I was 9 minutes into Fortunato’s new album when I actually took notice for the first time. There was Madchild rapping, “Back when I was young I was a wacko and a action junkie / Now I need a chiropractor and some acupuncture”. Admittedly a cheap shot at his veteran rapper self, but still the first noteworthy moment late into the third track.
When one leaves the cursory listening behind to dutifully devote oneself to what rappers say in detail, the pendulum can swing either way – you notice new attributes that can make the music appear in a more favorable light, or upon closer inspection specific negatives begin to appear that before you only perceived as the absence of positives. In a fair setting, these observations are not mutually exclusive but each contribute to a comprehensive perspective.
Redman once said, “Press rewind if I haven’t blown your mind”, so I did just that to allow Fortunato to reintroduce himself. And indeed “Made it Real” turns out to be a convincing presentation of an artist who has the privilege to let you know that he’s already realized his dream. Rhyming is his thing, which is still something that elicits good emotions around here:
“I ain’t gettin’ stuck prayin’ for some better luck
Bettin’ on some horses, so of course you never level up
Debt to settle up, better keep that metal tucked
Before you sittin’ on a corner beggin’ with a metal cup”
Thematically, the following “Prove Them Wrong” seems like an unnecessary reiteration of the opener, then. Unfortunately, this appears to be Fortunato’s approach in general. Save for “Made it Real” and “Dead in the Streets”, the hooks can’t be distinguished from the bars. Rhymes drag on until they become imperfect. The Toronto native’s tale never leaves the confines of ‘I’ve had it hard but I made it, so don’t doubt me’ and its narrator doesn’t seem to know how to fall back on humor. The rapper’s press department talks about ‘a deeply personal album that focuses on Fortunato’s depth of experience in the Hip Hop game, and specifically how it has affected his life’. Granted, the chorus for the aforementioned “Dead in the Streets” is as substantial as it is serious:
“Rap’s the only reason I ain’t lyin’ dead in the street
I had no reason to compete, my mind was feeble and weak
Till I finally picked up the pen and put my words on a sheet
Now I got friends in every city and my life is complete”
On the rest of the LP, whether he’s presenting himself as a formerly starving or as a currently successful artist, ‘Nato doesn’t really come to life in full dimensionality. People slam Drake for being inappropriately personal, emotionally transgressive or whatever, but is the alternative an artist who confides rather unspecifically that he’s “facin’ all these demons” or “standin’ at the precipice / My life is always on the line, I’m walkin’ on the edge of it”? As a finale, the scolding “What I Got to Say” would be much more effective if it was a standalone statement and not a summarization of “MDCXVII”. In any event, that what we have here could really be “the last of the true MC’s” (“Magnificent”) would be a colosally false assumption.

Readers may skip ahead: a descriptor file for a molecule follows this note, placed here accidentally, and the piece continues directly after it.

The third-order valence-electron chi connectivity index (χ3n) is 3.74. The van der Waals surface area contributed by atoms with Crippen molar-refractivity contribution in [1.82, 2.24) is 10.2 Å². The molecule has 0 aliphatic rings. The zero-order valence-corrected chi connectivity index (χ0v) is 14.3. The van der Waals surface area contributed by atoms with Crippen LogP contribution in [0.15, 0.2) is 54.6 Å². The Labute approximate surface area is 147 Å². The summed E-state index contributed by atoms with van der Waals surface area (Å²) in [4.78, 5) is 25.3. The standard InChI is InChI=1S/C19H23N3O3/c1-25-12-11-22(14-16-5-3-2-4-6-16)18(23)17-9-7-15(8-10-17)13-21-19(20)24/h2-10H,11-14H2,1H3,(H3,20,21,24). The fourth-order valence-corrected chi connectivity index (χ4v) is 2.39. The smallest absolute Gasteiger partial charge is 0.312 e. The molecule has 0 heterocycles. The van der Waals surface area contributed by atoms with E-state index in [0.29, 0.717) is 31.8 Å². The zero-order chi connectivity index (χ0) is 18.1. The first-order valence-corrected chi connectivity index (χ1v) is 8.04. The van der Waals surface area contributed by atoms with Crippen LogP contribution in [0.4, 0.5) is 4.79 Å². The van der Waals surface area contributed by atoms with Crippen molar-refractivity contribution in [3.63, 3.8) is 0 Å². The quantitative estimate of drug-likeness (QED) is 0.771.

Professional production could gloss over these shortcomings. Yet Scopic, who has a 2015 EP with Onyx under his belt, serves Fortunato with some truly unremarkable beats. It’s not enough that tinny drums (barely) support “Dead in the Streets”, he also has to heap up an assortment of random metallic strings. The abrupt way the album begins is irritating enough, the vaguely melancholic melodic bits that follow are too underprocessed to achieve any effect. “Magnificent” is cobbled together from the most basic items in the sound library, and even when Scopic develops them slightly further, they fail to evoke emotions. When we all know that sometimes the simplest melodies can be the most touching or the most thrilling. For the discerning listener, there are a couple of bright spots amid the Snowgoons light production and the functional track fiddling. Contributing two beats, Kryple just about masters the phantom menace mood with “Prove Them Wrong”, thanks to some fresh drum programming. And Scopic’s “What I Got to Say” is a fresh breeze musically, almost an acknowledgement of the stale atmosphere that prevails before.
There was once a crop of resilient rappers who fell just far enough from the tree to carry on tradition and break new ground at the same time. The generation of Non Phixion and Jedi Mind Tricks, to give you an idea of who I have in mind here. Fortunato exists within that lineage, but if a rapper’s main argument is having overcome odds, it has to be said that there is no intrinsic artistic merit in accomplishing a career in the music biz. You have to give us a little more. Fortunato has been rapping for two decades, solo and with Angerville. If you know him, you know that he can give you more. Even as a standard spitter, he has qualities. A traditional DJ/producer could easily pick some good sounding lines from “Dead in the Streets” and integrate them into a track. Fortunato can put things straight, see for example “Tryina see past the ugliness but still spit that rugged shit” (from “No Time”). During the half an hour of “MDCXVII”, however, he’s just another run-of-the-mill Canadian boom bap battle rapper.